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Why staying optimistic matters in environmental conservation

33 7 6
15.03.2019

HUMANS love optimism.

It’s a no-brainer – optimism makes us feel good and wanting more. This attraction has deep neurological roots that affect both our brain functions and how we process new information.

For this reason, optimism is powerful. Optimistic individuals or groups frequently perform better in sports, are better negotiators in business, and recover faster from illness. Feeling optimistic may well be a self-fulfilling prophecy.

But for scientists trying to communicate dark and difficult messages about conservation, extinction risks or climate change, pessimism can also be a useful tool (and a logical outcome). Shock headlines grab attention – and may more accurately reflect reality.

But too much leads to fatigue and disengagement.

Published today in BioScience, our research outlines steps to usefully combine optimism with pessimism when talking about environmental conservation. We took a deep dive into the literature from psychology, business, politics and communications disciplines, to understand how positive and negative thinking influence human performance.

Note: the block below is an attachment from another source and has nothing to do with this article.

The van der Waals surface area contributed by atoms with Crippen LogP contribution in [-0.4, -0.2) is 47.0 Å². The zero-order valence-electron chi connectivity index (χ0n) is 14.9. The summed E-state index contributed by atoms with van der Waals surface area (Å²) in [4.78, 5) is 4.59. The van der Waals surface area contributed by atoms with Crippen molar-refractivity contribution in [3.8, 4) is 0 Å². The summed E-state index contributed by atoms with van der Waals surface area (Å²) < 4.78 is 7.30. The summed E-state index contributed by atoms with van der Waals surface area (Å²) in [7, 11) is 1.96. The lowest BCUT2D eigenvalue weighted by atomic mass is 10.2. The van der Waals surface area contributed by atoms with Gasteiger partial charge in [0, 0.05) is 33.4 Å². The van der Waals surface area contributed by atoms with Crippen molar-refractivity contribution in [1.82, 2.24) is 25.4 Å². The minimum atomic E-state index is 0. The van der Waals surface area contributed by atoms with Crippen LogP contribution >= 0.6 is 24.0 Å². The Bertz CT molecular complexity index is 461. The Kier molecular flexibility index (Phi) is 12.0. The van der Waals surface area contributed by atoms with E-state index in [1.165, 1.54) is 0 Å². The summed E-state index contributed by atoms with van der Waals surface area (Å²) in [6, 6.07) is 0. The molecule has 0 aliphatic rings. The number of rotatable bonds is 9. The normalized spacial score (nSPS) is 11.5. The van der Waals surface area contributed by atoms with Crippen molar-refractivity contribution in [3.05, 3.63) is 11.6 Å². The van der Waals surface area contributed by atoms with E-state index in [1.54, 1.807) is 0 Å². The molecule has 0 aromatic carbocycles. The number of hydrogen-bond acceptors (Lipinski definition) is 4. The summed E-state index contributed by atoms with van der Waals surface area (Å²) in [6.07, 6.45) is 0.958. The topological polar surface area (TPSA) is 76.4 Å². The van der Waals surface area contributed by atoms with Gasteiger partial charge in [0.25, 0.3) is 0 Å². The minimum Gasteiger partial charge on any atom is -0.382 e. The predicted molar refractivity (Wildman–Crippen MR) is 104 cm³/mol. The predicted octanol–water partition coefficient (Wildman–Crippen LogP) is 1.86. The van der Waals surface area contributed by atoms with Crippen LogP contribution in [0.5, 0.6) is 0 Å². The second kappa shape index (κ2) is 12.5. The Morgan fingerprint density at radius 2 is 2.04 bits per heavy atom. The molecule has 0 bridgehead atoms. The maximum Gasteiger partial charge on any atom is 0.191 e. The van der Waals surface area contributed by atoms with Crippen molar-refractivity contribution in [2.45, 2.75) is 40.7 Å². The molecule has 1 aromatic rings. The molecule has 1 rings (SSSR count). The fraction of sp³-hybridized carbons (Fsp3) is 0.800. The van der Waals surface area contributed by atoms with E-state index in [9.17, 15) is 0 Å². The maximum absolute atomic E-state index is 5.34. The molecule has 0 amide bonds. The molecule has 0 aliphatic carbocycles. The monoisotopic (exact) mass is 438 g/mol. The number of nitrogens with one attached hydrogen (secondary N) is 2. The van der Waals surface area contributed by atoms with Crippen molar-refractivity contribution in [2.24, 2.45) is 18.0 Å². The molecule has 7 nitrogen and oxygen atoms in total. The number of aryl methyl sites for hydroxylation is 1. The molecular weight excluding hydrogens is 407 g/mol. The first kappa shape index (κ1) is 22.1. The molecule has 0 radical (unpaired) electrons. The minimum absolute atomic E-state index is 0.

SEE ALSO: How machine learning can tell us where to spend our conservation efforts

Know your target audience

To make your environmental message stick, first you need to know who your target audience is. What are their daily fears and future worries? Do they care about nature for nature’s sake, or only when it impacts themselves? How do they perceive scientists? Knowing their fundamental values helps tailor your message.

Let’s say we want to restore an endangered forest, whose existence has been largely forgotten.

The benefits of restoring a forgotten habitat are many: the mental health benefits of walking among wise, old trees,........

© Asian Correspondent